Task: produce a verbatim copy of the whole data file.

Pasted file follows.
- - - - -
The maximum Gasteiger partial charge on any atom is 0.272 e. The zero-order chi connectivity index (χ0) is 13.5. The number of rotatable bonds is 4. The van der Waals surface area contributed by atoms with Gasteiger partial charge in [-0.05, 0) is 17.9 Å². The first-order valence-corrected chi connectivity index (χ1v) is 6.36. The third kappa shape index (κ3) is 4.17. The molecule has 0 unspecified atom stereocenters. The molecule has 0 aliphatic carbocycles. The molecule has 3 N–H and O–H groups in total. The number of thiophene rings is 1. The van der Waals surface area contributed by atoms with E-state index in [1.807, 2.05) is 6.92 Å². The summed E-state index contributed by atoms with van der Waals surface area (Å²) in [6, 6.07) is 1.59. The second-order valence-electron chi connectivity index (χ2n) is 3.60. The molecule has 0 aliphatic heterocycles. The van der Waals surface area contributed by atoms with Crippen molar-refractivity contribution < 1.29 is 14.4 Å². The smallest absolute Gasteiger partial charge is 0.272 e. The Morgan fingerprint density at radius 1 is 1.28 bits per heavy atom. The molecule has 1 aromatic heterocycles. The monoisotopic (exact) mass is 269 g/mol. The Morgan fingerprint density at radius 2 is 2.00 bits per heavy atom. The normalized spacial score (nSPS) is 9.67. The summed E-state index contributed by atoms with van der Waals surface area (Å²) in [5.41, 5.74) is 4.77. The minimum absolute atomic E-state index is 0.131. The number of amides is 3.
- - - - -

The maximum Gasteiger partial charge on any atom is 0.272 e. The zero-order chi connectivity index (χ0) is 13.5. The number of rotatable bonds is 4. The van der Waals surface area contributed by atoms with Gasteiger partial charge in [-0.05, 0) is 17.9 Å². The first-order valence-corrected chi connectivity index (χ1v) is 6.36. The third kappa shape index (κ3) is 4.17. The molecule has 0 unspecified atom stereocenters. The molecule has 0 aliphatic carbocycles. The molecule has 3 N–H and O–H groups in total. The number of thiophene rings is 1. The van der Waals surface area contributed by atoms with E-state index in [1.807, 2.05) is 6.92 Å². The summed E-state index contributed by atoms with van der Waals surface area (Å²) in [6, 6.07) is 1.59. The second-order valence-electron chi connectivity index (χ2n) is 3.60. The molecule has 0 aliphatic heterocycles. The van der Waals surface area contributed by atoms with Crippen molar-refractivity contribution < 1.29 is 14.4 Å². The smallest absolute Gasteiger partial charge is 0.272 e. The Morgan fingerprint density at radius 1 is 1.28 bits per heavy atom. The molecule has 1 aromatic heterocycles. The monoisotopic (exact) mass is 269 g/mol. The Morgan fingerprint density at radius 2 is 2.00 bits per heavy atom. The normalized spacial score (nSPS) is 9.67. The summed E-state index contributed by atoms with van der Waals surface area (Å²) in [5.41, 5.74) is 4.77. The minimum absolute atomic E-state index is 0.131. The number of amides is 3.